Pistol grip – grabbing onto the GI with your pinky closest to their wrist, grab as much material as if you are holding a pistol handle Spider Grip – grabbing the GI sleeve with the four fingers curling inward at the first knuckles C grip – grabbing with your four fingers and curling inward like making a letter “C” Monkey grip – grabbing with the top of your four finger’s joints
Where To Grip
An essential component of gripping is where you should grip.
No matter how secure your grip is, if you are not gripping in the right spot, you will not get the right amount of leverage.
The best areas to grip are:
Collar Sleeve ends Lapels Pant cuffs (fingers never inside pants)
With grappling, you want to have a proper grip on the opponent’s clothes, but you also want to have excellent hand-to-hand gripping skills.
This allows you to have a strong hold on your opponent and prevents them from being able to break your hands apart.
The hand-to-hand grips you should learn are:
Gable grip – Common grip for body locks, defending armbars, and armlocks
Butterfly grip – Helpful with Greco throws and half guard
Gokor grip – Used in moves where the elbows need to come together, Darce Chokes, and Japanese neckties
S-grip – Used when the opponent is too large to wrap around and to defend armbars
Seat belt grip – Used for back control, front headlocks, anklelocks, and guillotines
Bridge and roll escape vs. mount– This move utilizes your strongest muscles – thighs, hamstrings, glutes, and lower back –to push your opponent off of you rather than pushing them away with your arms, which beginners are inclined to do.
Mount position– This is a mighty, complicated move that is essential in Jiu Jitsu and should be mastered. There are three types of mounts: low mount, technical mount, and high mount.
Americana lock– Common lock in grappling, which entails the attacker taking control of the opponent’s arm.
Toreando guard pass– This is named after the motion a bullfighter does to avoid the bull as it rushes in.
Hip bump sweep– The perfect sweep for when your opponent is on their knees
Armbar from guard– This move gets confused with gripping, shifting, adjusting, and swiveling, so it is crucial to learn the difference.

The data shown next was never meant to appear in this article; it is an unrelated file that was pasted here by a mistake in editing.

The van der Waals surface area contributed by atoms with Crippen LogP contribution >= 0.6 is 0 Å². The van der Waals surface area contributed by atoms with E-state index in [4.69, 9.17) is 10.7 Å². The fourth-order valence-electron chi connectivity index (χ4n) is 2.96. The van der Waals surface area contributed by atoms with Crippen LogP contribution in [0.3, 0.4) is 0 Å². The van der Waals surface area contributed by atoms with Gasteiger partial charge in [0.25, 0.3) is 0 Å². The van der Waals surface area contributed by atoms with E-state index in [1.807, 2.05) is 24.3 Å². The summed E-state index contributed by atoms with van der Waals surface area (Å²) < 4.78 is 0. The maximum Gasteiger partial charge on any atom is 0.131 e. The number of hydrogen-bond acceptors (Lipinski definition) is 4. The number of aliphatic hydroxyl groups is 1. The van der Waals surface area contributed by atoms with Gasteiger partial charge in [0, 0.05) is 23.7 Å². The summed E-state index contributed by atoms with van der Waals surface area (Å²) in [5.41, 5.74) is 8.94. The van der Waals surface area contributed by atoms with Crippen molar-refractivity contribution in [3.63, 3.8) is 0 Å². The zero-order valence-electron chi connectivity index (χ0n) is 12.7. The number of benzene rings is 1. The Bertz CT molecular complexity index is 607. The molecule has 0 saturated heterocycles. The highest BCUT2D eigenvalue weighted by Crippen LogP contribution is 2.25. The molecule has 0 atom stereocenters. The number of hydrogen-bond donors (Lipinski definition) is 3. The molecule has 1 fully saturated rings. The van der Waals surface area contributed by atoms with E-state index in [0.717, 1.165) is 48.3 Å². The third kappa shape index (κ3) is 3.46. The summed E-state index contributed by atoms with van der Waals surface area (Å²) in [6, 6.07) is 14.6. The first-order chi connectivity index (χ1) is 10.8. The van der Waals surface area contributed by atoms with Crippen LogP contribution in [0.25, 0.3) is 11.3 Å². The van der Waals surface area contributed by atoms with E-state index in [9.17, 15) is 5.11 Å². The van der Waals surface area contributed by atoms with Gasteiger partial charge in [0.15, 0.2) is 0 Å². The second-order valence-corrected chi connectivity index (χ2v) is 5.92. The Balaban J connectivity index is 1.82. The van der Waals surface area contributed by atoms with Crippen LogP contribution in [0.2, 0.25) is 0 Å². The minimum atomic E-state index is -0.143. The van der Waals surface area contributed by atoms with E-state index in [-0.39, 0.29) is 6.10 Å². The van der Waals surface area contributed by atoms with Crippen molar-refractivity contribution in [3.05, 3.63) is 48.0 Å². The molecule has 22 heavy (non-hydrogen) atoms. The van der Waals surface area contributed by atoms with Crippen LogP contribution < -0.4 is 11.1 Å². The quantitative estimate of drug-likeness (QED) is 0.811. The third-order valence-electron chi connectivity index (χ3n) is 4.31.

8. Ask Questions
A common mistake white belts make in BJJ is not asking questions.
Asking questions is how you can begin to learn something, so when your instructor shows you a move and asks you if you understand, come up with a follow-up question that can help you learn.
Being able to ask questions to understand why a technique works will allow you to improve your skills and understand how more advanced techniques work.
It will also help you learn about yourself and what works best for you.
As suggested by a BJJ practitioner, here are eight questions you should ask your instructor:
Which techniques will work better for my body type?
How do I get competition ready?
Am I ready to compete?
Why does this move work?
Why am I unable to make this move work?
When is the best time to move on from a move?
How can I improve?
How should I connect moves?
9. Don’t Look Only for Submissions
In Jiu Jitsu, the goal is to beat your opponent into submission, but as a white belt, you shouldn’t expect to do this when you’re first starting out.
You need to be okay with losing because it is a way to help you learn and improve.
Instead of focusing on trying to get a submission on your training partner, you should focus on defense instead.
Don’t be discouraged if you do not win every match.
This is a learning opportunity, and you may even be able to pick up on what they were able to do to beat you.
Tap on Your Partner, Not the Mat